Posted by: Ihlwan Moon on November 7, 2008
Samsung Electronics recorded an impressive performance in the U.S in the third quarter of this year, seizing the bragging right to be the No.1 brand in the world’s largest mobile phone market. Researcher Strategy Analytics said on Nov. 7 South Korea’s Samsung overtook Motorola in the American company’s home turf for the first time in history in the three months to September. During the period, Samsung grabbed a market share of 22.4% in the U.S., against 21.1% for Motorola and 20.5% for LG Electronics of Korea.
There are two main factors for the rise of Samsung. The biggest reason, of course, is ever-weakening strength of Motorola’s mobile phone business. Another major driver of Samsung’s growth is its aggressive marketing, which has been fueled by a weak Korean currency. The won that traded at 1,324 to the dollar late on Friday has lost 29% of its value against the dollar so far this year to allow the company to cut prices of its products in export markets without hurting profitability.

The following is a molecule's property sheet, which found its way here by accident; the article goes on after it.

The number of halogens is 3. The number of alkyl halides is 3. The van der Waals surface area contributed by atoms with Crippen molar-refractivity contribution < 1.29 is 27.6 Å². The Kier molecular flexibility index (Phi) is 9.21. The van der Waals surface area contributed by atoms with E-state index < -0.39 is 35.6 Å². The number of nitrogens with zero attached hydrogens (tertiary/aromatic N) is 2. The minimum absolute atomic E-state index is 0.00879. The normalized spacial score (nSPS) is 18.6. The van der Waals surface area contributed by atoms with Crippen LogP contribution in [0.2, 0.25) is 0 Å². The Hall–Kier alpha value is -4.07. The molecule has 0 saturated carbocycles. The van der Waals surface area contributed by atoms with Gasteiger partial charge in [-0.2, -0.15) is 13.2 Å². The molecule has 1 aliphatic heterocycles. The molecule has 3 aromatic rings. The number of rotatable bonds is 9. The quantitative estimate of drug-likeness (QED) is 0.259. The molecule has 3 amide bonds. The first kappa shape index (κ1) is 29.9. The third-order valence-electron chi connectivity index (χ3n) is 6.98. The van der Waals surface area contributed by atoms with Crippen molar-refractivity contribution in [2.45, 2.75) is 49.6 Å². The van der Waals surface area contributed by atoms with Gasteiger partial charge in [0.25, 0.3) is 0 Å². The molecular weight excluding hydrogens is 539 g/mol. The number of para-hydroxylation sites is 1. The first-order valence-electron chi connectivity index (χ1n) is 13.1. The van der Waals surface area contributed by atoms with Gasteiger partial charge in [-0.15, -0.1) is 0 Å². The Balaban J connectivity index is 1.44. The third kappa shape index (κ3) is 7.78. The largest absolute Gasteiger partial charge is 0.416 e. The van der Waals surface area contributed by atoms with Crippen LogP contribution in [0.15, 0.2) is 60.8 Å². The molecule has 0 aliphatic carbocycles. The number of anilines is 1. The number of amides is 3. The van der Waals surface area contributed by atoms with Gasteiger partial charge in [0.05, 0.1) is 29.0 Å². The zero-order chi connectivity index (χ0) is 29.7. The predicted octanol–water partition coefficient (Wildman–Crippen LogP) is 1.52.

The big question is if Samsung could maintain its double-digit profitability once the currency regains its stability. Many economists predict the won will probably go back to between 1,100 and 1,200 to the greenback next year, when Korea is expected to report a current account surplus after an estimated deficit of around $10 billion this year. “I think Samsung is making a high-risk, high-return bet,” says handset analyst Thomas Kang at Strategy Analytics.
Samsung’s aggressive marketing has paid off at least in the short-term. Its global sales hit 51.8 million mobile phones in the third quarter, a quarterly record and up 13% from the previous quarter. That’s almost triple the pace of growth for the global handset market, which grew 5%. Samsung officials have said the cash-rich company aims to increase its market share by keeping investing in R&D and marketing while its financially-troubled rivals are cutting back.